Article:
Tuesday, December 2, 2008

My Amazon Wish List - The Female Brain

I have  been visiting and re-visiting my amazon.com wish list for the past several weeks.  I dream that when I get a windfall, one of the first things I will do is finally proceed to checkout. My wish list is not expensive at all, but, with all the other things I need to pay for, it will have to wait.

One of the books, I am so eager to get my hands on is Louanne Brizendine's The Female Brain. I have exhausted all the snippet view and limited view I could find in google books as well as the extensive excerpts from oprah.com. I even left a question on Dr Brizendine's blog message board about infertility around last year and, I am happy to say, she quickly answered. It doesn't hurt that of the 119 reviews on amazon alone, 65 of those gave her 5 stars even if they do not all agree with the contents of the book.

Reading her book will help me understand the changes that continuously take place in my body. My eventual understanding of these changes will help me cope better and live fuller. Below is an excerpt:

The "nervous system environment" a girl absorbs during her first two years becomes a view of reality that will affect her for the rest of her life. Studies in mammals now show that this early stress versus calm incorporation—called epigenetic imprinting—can be passed down through several generations. Research in mammals by Michael Meaney's group has shown that female offspring are highly affected by how calm and nurturing their mothers are. This relation has also been shown in human females and nonhuman primates. Stressed mothers naturally become less nurturing, and their baby girls incorporate stressed nervous systems that change the girls' perception of reality. This isn't about what's learned cognitively—it's about what is absorbed by the cellular microcircuitry at the neurological level. This may explain why some sisters can have amazingly different outlooks. It appears that boys may not incorporate so much of their mothers' nervous system.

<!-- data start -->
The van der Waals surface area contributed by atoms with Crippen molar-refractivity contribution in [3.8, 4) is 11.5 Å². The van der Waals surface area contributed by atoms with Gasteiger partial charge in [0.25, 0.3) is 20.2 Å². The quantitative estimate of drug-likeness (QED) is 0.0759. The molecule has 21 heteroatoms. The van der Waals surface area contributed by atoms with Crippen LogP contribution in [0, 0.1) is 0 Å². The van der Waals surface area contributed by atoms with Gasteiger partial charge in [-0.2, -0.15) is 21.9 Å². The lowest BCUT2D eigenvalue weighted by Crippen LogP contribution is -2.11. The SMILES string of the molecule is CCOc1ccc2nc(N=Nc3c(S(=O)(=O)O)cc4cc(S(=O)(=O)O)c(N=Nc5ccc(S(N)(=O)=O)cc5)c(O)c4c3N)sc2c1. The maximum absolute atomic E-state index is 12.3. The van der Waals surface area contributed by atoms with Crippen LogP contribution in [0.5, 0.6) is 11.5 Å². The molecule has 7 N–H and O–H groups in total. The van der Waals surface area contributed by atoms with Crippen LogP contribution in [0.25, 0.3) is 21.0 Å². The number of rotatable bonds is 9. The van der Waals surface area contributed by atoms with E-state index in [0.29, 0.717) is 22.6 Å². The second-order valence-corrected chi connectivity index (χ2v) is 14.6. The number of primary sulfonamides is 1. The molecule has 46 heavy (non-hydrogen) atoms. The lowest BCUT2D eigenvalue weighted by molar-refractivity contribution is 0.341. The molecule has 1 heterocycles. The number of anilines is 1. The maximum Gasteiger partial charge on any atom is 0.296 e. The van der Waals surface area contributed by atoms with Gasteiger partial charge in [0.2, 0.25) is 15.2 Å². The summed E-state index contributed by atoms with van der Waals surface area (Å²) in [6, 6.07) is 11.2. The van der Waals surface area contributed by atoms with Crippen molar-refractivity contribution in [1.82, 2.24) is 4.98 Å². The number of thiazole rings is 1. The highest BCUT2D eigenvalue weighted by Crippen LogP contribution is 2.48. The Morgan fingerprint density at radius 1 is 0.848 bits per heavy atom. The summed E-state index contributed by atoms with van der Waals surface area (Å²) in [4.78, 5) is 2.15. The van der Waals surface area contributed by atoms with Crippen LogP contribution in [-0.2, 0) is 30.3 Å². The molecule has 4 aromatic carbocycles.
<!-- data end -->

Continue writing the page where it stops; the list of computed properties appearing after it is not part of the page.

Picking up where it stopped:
Neurological incorporation begins during pregnancy. Maternal stress during pregnancy has effects on the emotional and stress hormone reactions, particularly in female offspring. These effects were measured in goat kids. The stressed female kids ended up startling more easily and being less calm and more anxious than the male kids after birth. Furthermore, female kids who were stressed in utero showed a great deal more emotional distress than female kids who weren't. So if you're a girl about to enter the womb, plan to be born to an unstressed mom who has a calm, loving partner and family to support her. And if you are a mom-to-be carrying a female fetus, take it easy so that your daughter will be able to relax.

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